Is it the medium itself that creates the addiction? Or is it the way reading brings your thoughts alive, makes you wonder and wonder, about words, about sentences, about language, about how you could put anything into words, about how there is more to life than being stuck where you are. (Reading makes you feel both less so and more so.) As an immigrant child she was always aware there could have been another, a different, life, and maybe that is what she was looking for, to know what might have been, how she might one day find it. Later, after most of the reading of her early life had made its unrepeatable impact—surely no writings affect you as much as the first ones you read, the ones you read over and over—eventually she learned about the kinds of distinctions that should be made: the respected and the disreputable, literature and trash, high art and mere popularity. The unease over such distinctions was encouraged by their bombardment by a new popular culture movement.
What intrigued her from the start was the variations in the English language. Who’s to say what’s proper and correct in the English language? There were so many Englishes—this is something she’s writing and talking about a lot these days [3].
She had been noticing this from the very start of using language: there was but one name for the language and yet there were so many variations. Different schools, different districts, different kinds of people, different kinds among the ones who are meant to be one kind. What she’s listening to is English spoken in Australia at a range of schools—state, selective, private; English spoken by those whose mother tongue it was, and there were variations among them; English spoken by adults who had learned English late in life, nothing having prepared them for being migrants in Australia and having to learn the lingo.

2.2. Trans-Cultural Space: Entering the World of Englishes

In the present, Inez enters Transcultural Space. Enters, is entered by: it’s a space in alien and Dreamtime dimensions. In here, all other categories have been made redundant, outmoded or spurious. Yet it’s above all an inclusive space, so you can even bring your previous categories with you, and see what happens to them in here.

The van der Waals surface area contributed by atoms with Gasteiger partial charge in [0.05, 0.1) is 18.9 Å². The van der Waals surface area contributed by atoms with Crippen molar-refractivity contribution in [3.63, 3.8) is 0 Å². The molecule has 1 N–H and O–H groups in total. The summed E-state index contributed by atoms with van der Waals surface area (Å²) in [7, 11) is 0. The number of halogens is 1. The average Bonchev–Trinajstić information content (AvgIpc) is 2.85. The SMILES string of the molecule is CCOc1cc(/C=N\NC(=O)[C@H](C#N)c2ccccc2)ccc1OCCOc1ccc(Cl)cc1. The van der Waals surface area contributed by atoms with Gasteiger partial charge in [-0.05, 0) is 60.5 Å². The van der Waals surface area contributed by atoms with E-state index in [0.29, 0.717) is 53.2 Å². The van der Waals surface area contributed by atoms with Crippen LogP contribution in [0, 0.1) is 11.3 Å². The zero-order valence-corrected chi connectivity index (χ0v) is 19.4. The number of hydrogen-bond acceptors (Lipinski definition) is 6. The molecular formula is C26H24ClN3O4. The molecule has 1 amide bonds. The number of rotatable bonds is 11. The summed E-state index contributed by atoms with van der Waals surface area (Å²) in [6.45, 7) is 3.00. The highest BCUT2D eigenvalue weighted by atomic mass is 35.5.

The space has been described in her invaluable work by Dagnino [4] thus:
transcultural continuum/transpace/transplace. An all-inclusive space of subjective consciousness and cultural possibilities which does not deny the formative importance of native cultures (and, to some extent, their accompanying worldviews) but at the same time allows an openness to the reception, integration, negotiation, and permeation of other cultures, languages, worldview transpace/transplace. Another way of defning the transcultural continuum. Transpace/transplace is the transcultural dimension that lies beyond the divides, often commercially or ideologically emphasized, of cultures. It represents a nonoppositional point of confluence or overlapping of cultures that in many ways expands Bhabha’s notion of the third space, the in-between space where hybridization occurs.
Come inside, let’s look around, listen, feel.
Listen, there are so many languages in here, people speak what they feel like speaking. You may come across conversations about the value or utility of a particular language for particular purposes. But everyone in here knows some version of the world language; it’s English now and the word has but a historical connection to the people of England; the language is not defined by, not authorised by, the England where it purportedly originated, at first spread by former forms of imperialism. In here, we speak English. Not England language. (Yes, let’s use England as the adjective for “from England”. As in cricket: “the England team”.)